Rocket Suits, Flaming Harleys, and Crabs: A Death Wish

by | Mar 12, 2016 | 0 comments

Thanks to Klaus Bo of the Dead and Alive Project for the stunning feature picture. Listen to my interview with him from here.

A Death Wish

Recently I posted on my personal Facebook page a desire to fly in one of those rocket wingsuits before I die. I got some very funny responses along the lines of, “Well, if you do fly in one, your death wish may very well come true!” Hahaha!

The responses did get me thinking: I learned from Mary Roach’s book “Stiff” that Dungeness crabs enjoy eating people as much as people enjoy eating them. A mess of crabs can turn a dead body into crab poop in a matter of hours. So imagine this: Zip, Bang, Plop, Poop. Let me explain.

Zip: I am a terminally ill person whose last wish is to fly in a rocket suit. My wish comes true, and I am zipping through the air as free as a bird.

Bang: I intentionally slam into a rock cliff at over 100 mph and am instantly dead. No pain, no suffering. The only mark on the cliff is one of my happy, smiling face. smile emoticon

Plop: My dead body drops into a pool of hungry Dungeness crabs hanging out below the cliff. Plop!

Poop: You know the rest.

Sometimes I refer to this as the Sonny Bono way to go. One minute you’re skiing, and the next minute you are playing the harp. Nice. Crazy, you say? Hey…I’d rather go that way than surrounded by a bunch of machines in a hospital room.

Set to Music?

I had to go hunting for it, but many years ago, long before I started the podcast and my apparent fascination with death, dying and the afterlife, I penned the lyrics found below. Perhaps someday I’ll get around to setting them to music.

Until then…enjoy “Harley Fire”

Lord when I go
it’s my desire
to go out smiling
in a ball of fire
I’ll take it down
right to the wire
and then die laughing
in a blaze of Harley fire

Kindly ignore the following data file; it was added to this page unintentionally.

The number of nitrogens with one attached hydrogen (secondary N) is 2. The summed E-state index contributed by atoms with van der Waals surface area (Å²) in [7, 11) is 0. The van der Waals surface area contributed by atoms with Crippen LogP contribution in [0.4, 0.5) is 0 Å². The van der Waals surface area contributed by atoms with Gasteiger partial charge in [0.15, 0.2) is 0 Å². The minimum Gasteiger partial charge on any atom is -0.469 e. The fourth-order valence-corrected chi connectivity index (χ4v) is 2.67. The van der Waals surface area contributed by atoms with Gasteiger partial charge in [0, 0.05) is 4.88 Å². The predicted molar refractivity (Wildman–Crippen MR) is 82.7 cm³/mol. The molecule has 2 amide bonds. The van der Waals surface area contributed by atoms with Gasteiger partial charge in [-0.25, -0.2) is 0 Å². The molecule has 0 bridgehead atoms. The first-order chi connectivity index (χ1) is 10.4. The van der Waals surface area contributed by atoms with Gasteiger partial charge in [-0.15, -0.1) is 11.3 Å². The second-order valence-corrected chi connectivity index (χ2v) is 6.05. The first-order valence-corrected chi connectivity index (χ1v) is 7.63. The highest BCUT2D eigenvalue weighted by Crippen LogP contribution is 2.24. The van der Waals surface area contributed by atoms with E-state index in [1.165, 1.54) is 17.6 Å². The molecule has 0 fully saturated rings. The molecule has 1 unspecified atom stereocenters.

Some settle for the doctor
and the doctor said
son when your time comes
you’d better be in bed
but I can promise you this
bed’s not for me
I intend on dying
how I lived. Free

Some go high
and some go low
some go fast
and some go slow
but when I die
I pray to the Lawd
To be crankin’ on the throttle
of a Harley Vee-Rod

The chrome is nice
and the leather’s sweet
the paint is trick
by my mustang seat
I’m ready to go
and be a flower
When I push the red line
of Harley twin power

Just for the Kids

Seriously, when it comes to “end-of-life” (a euphemism used by doctors and such so that people are freaked out by the word “death.” Whatever.”), I left my family a letter with instructions for how to proceed. The point is, as I say in the letter, “My hope is that these instructions will make it easier for all of you, so you spend less time messing around with details and more time celebrating a life well lived (mine). And celebration is what I want for my funeral service. It has been, after all, a great life!”

If you have not done such advanced planning, I urge you to do so for the very same reason. Here are some helpful tips to get you started.

Bonus Material

Copied from my letter to my family, for your entertainment, and theirs…

Dear Girls:

Who knows where I’ll be when I breathe my last; hopefully someplace fun and exotic like Sri Lanka where I will have an unfortunate encounter with the deadly but lovely blue-ringed octopus.

In any event, regarding my body, the common sense rule should prevail, that is, just use common sense for how to handle it (my body, and the situation). I am dead, so I don’t care. Weigh practical matters like cost, environmental impact, and people’s feelings, and then decide.

If it matters, and you think of it, ask the locals to cut a few locks of my hair and send them home. You can burn these and share the ashes with people who want them. Put some in the grounds of The Commonwealth of Virginia, which I consider to be my native country.

In general, I suggest you have me “processed” (cremated, buried, or hacked up and given to the birds to eat, should I die in Tibet) using local customs, so that when my great-grandkids ask, “Where is Opa?” you can say, “His body was mummified in a Ma’nene ceremony by the Toraja people and can be seen in Pangala. Would you like to go and see him?

Love, Dad


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